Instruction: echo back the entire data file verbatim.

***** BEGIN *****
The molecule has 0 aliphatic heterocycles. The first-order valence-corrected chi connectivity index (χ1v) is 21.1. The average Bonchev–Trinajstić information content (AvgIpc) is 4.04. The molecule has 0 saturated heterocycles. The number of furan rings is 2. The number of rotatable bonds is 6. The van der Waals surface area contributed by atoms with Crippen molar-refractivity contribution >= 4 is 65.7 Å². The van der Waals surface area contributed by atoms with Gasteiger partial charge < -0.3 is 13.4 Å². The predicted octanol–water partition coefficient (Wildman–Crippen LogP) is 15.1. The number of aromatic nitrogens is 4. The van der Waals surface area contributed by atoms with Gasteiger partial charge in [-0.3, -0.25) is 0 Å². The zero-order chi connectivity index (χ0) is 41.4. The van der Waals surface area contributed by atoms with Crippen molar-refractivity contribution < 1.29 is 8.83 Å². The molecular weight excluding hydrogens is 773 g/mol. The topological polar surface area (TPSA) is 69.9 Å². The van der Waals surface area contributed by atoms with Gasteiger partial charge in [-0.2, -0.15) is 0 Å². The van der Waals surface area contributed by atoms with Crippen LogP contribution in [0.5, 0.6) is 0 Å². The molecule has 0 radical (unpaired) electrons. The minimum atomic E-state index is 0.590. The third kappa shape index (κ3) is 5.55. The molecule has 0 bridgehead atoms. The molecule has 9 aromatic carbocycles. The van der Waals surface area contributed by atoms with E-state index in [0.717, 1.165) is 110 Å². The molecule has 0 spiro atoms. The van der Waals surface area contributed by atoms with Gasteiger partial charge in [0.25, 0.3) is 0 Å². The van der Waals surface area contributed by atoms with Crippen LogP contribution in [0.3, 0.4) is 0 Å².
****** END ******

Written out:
The molecule has 0 aliphatic heterocycles. The first-order valence-corrected chi connectivity index (χ1v) is 21.1. The average Bonchev–Trinajstić information content (AvgIpc) is 4.04. The molecule has 0 saturated heterocycles. The number of furan rings is 2. The number of rotatable bonds is 6. The van der Waals surface area contributed by atoms with Crippen molar-refractivity contribution >= 4 is 65.7 Å². The van der Waals surface area contributed by atoms with Gasteiger partial charge < -0.3 is 13.4 Å². The predicted octanol–water partition coefficient (Wildman–Crippen LogP) is 15.1. The number of aromatic nitrogens is 4. The van der Waals surface area contributed by atoms with Gasteiger partial charge in [-0.3, -0.25) is 0 Å². The zero-order chi connectivity index (χ0) is 41.4. The van der Waals surface area contributed by atoms with Crippen molar-refractivity contribution < 1.29 is 8.83 Å². The molecular weight excluding hydrogens is 773 g/mol. The topological polar surface area (TPSA) is 69.9 Å². The van der Waals surface area contributed by atoms with Gasteiger partial charge in [-0.2, -0.15) is 0 Å². The van der Waals surface area contributed by atoms with Crippen LogP contribution in [0.5, 0.6) is 0 Å². The molecule has 0 radical (unpaired) electrons. The minimum atomic E-state index is 0.590. The third kappa shape index (κ3) is 5.55. The molecule has 0 bridgehead atoms. The molecule has 9 aromatic carbocycles. The van der Waals surface area contributed by atoms with E-state index in [0.717, 1.165) is 110 Å². The molecule has 0 spiro atoms. The van der Waals surface area contributed by atoms with Gasteiger partial charge in [0.25, 0.3) is 0 Å². The van der Waals surface area contributed by atoms with Crippen LogP contribution in [0.3, 0.4) is 0 Å².